Know Yardages with Each Golf Club

by JL Lewis on February 15, 2010

J.L. Lewis gives the best golf instruction for knowing yardages with each golf club. Best Golf Instruction Series Summary

To become a better golfer it is essential to consistently strike shots that travel exact distances.  There are several variables involved in this process including: golf equipment, golf swing techniques, different playing conditions, adrenaline under pressure, and knowing your capabilities on each day.

Be Fitted with the Proper Golf Equipment

Starting with golf equipment, the most important component is the golf ball.  Having the correct launch and spin will greatly increase your chances of consistent shot making. Go to a local club fitting center to measure launch and spin to determine the best ball for you. Next, be sure to determine the proper length clubs with the correct shaft, golf grip size, loft and lie of the club head, and club head type that matches your ability level. The higher handicap player will need a more forgiving club head than a lower handicap player. All of these components can be determined at the fitting center and perfected by trial and error on the course. If you have the correct golf equipment, only small adjustments are needed to realize your ball striking potential.

Swing Tips – Producing a Consistent Golf Swing

After deciding on golf equipment, make sure that your fundamentals are correct so that you can develop a consistent golf swing that produces the same speed on every shot. Even top level golfers have problems with this and need to make adjustments.  This can be corrected by making adjustments to the basic fundamentals of the golf grip, ball position, stance, or posture, or a change during the golf swing. Long hitters have more of a challenge because their mistakes are amplified due to their high swing speed. A consistent golf swing can be achieved by knowing the pre-swing fundamentals and by finding a good teaching professional to clarify what adjustments and swing keys will help to produce a consistent swing.

Golf Exercise – Learning Distance Control

Knowing Golf Course Conditions

Once you have the correct equipment and proper swing techniques the next step to distance control and good shot making is knowing how different conditions will affect how far the golf ball travels.  For example: at sea level with no wind my 8 iron flies 154 yards when the temperature is above 75 degrees. If the temperature is lower than 75 degrees, the ball flies proportionally shorter.  At sea level, in 40 degree temperature the ball will fly 145 yards with no wind. The only way to really learn this invaluable information is to practice in all conditions and elevations. Distance the ball travels is effected by wind, altitude, temperature, humidity, and the condition of the golf ball. Experience is the best teacher and writing down how far each shot flies in practice and during rounds will expedite this learning process.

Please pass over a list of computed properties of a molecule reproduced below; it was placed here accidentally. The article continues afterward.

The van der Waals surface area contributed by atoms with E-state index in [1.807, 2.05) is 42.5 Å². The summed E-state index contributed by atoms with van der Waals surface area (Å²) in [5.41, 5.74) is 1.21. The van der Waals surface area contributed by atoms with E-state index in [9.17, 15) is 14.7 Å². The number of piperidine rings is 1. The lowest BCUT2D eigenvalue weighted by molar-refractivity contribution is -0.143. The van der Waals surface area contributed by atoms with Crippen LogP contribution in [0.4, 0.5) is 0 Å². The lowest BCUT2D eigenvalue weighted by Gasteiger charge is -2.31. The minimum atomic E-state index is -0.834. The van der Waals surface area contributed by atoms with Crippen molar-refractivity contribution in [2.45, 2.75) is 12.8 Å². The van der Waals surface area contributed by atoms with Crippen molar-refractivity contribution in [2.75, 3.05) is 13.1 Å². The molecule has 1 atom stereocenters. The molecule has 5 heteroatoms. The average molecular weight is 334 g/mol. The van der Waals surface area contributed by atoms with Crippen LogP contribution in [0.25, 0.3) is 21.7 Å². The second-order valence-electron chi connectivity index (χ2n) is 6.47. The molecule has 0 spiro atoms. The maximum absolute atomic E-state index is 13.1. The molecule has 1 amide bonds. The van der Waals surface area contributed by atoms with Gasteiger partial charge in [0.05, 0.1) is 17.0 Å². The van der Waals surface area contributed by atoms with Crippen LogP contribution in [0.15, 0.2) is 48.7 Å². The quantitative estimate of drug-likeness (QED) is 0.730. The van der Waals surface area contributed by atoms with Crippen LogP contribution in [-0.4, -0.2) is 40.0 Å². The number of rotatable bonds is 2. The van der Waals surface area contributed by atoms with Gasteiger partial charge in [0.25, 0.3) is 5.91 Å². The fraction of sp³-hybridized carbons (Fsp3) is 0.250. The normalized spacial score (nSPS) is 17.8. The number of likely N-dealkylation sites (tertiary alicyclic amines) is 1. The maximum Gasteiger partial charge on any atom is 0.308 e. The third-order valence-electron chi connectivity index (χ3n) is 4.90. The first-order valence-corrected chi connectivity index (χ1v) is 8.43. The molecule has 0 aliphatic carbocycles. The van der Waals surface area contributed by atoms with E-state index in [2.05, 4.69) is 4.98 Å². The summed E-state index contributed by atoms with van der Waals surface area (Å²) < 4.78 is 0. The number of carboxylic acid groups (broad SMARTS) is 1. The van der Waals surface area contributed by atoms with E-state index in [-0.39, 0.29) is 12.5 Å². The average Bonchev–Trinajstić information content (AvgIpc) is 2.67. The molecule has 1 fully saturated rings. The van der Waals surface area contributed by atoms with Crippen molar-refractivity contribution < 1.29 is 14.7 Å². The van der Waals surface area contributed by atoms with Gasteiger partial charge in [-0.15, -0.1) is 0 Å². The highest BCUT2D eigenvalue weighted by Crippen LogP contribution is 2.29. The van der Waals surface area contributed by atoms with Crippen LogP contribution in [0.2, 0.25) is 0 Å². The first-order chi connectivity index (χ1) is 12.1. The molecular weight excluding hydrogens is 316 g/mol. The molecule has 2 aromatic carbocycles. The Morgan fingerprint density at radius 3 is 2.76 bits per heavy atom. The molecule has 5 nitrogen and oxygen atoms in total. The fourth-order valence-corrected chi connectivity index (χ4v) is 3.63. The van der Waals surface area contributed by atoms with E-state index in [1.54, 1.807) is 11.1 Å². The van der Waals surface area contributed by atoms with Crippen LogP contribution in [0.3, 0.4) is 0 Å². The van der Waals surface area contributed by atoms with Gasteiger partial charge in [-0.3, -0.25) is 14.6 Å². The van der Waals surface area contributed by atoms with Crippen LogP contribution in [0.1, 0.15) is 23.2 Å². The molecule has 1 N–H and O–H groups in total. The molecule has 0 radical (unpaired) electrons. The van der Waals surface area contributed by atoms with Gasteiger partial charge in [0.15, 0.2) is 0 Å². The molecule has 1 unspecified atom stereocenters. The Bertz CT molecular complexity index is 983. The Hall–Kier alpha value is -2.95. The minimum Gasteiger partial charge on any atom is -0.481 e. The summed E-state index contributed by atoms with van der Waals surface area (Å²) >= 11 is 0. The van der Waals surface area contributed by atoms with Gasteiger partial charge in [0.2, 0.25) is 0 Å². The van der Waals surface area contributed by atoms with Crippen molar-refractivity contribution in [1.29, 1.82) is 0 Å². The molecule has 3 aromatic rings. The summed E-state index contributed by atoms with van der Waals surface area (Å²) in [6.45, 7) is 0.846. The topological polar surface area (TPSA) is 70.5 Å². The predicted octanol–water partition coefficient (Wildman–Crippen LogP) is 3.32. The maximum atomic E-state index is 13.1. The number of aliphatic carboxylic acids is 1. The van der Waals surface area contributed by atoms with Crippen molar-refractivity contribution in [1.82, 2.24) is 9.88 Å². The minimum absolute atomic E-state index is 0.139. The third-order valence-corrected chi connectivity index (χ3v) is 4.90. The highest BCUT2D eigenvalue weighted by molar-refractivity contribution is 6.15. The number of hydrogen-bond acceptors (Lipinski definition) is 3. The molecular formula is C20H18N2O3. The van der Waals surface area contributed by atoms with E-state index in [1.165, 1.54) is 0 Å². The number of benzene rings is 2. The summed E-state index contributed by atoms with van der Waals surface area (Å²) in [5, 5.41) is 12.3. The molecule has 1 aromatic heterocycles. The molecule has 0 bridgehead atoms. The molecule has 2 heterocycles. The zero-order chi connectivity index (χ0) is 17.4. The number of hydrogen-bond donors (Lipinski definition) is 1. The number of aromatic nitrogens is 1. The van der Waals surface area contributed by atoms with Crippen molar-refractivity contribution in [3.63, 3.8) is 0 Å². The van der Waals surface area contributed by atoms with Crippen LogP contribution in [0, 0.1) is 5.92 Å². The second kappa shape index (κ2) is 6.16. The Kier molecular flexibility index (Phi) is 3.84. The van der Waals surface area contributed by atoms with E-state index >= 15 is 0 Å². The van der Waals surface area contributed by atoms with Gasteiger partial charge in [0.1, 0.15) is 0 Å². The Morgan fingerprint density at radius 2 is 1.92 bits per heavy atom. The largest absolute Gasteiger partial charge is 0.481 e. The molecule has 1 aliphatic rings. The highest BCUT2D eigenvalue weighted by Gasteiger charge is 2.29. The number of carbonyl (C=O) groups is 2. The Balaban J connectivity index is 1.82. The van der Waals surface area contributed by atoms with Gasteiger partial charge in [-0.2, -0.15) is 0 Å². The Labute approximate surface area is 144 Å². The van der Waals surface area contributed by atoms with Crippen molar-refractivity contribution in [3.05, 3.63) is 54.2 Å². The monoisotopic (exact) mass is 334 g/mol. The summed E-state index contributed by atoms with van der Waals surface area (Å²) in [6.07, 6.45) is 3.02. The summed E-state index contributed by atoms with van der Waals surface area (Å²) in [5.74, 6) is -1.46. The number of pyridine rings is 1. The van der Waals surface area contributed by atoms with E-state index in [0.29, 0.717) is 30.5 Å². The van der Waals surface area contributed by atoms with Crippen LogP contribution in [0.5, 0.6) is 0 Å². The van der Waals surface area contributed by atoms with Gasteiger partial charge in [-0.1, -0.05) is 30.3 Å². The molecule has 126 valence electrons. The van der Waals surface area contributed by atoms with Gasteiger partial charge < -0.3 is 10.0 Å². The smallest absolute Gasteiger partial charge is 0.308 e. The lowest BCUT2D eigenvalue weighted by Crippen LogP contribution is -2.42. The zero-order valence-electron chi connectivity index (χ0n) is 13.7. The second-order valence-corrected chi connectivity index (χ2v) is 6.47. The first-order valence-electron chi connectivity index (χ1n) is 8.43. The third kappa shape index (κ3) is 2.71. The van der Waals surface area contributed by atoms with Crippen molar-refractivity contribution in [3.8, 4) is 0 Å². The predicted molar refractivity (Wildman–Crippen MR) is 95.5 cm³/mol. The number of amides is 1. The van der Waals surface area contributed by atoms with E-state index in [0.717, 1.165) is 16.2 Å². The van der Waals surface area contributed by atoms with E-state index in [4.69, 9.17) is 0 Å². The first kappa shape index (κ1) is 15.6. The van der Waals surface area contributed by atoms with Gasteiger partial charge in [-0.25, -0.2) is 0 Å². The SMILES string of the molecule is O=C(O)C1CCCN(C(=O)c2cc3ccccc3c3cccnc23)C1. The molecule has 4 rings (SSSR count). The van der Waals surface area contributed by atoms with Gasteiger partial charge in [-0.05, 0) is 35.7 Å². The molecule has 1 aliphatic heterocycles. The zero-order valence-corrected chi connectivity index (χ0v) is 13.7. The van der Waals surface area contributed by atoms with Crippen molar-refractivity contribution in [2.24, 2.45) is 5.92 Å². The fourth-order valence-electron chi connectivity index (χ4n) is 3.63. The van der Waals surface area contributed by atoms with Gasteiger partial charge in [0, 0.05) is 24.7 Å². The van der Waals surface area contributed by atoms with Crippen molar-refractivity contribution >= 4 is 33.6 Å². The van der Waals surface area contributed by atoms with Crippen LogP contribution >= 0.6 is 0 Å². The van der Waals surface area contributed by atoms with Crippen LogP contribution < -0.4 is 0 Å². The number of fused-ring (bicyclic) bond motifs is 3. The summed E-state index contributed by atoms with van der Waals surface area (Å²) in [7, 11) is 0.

Adrenaline

Another important factor in distance control is understanding how adrenaline increases under pressure will increase strength and club head speed. During my career I have been in contention to win on several occasions and I know that nerves and adrenaline increase club head speed and cause the ball to travel farther than normal. I allow for five to ten yards more carry on short to mid iron shots and 10 to 20 yards more carry on long iron and tee shots. Know this tendency, and realize this is a good thing because the farther the ball can fly the shorter the course will play. The more you can experience this state of heightened awareness when in contention the more comfortable and effective you will be. This nervous feeling is the reason for playing in competition and should be welcomed because it means you are playing well and getting closer to reaching your potential.  Performing well when you are pressured is essential for any competitive golfer to be their best.

Physical Condition

Finally, the  factor that is different each day is how you are feeling. Some days the strength level is 100%, and other days it may be 50% depending on what you ate, if you are feeling ill, how you slept the night before, or what is going on mentally that could affect your energy level. On the range prior to the round is the time to determine all of these variables that could affect your ability to swing the club consistently. I know on full strength days there is no doubt that I will make full swings as much as possible, but on days when my energy is less than normal I will take more club and swing easier to produce the needed yardage. Again, experience will teach you all of this important on course knowledge that if used properly will improve scoring ability in all conditions.

For more golf tips, visit JLLewisGolfTips.com.

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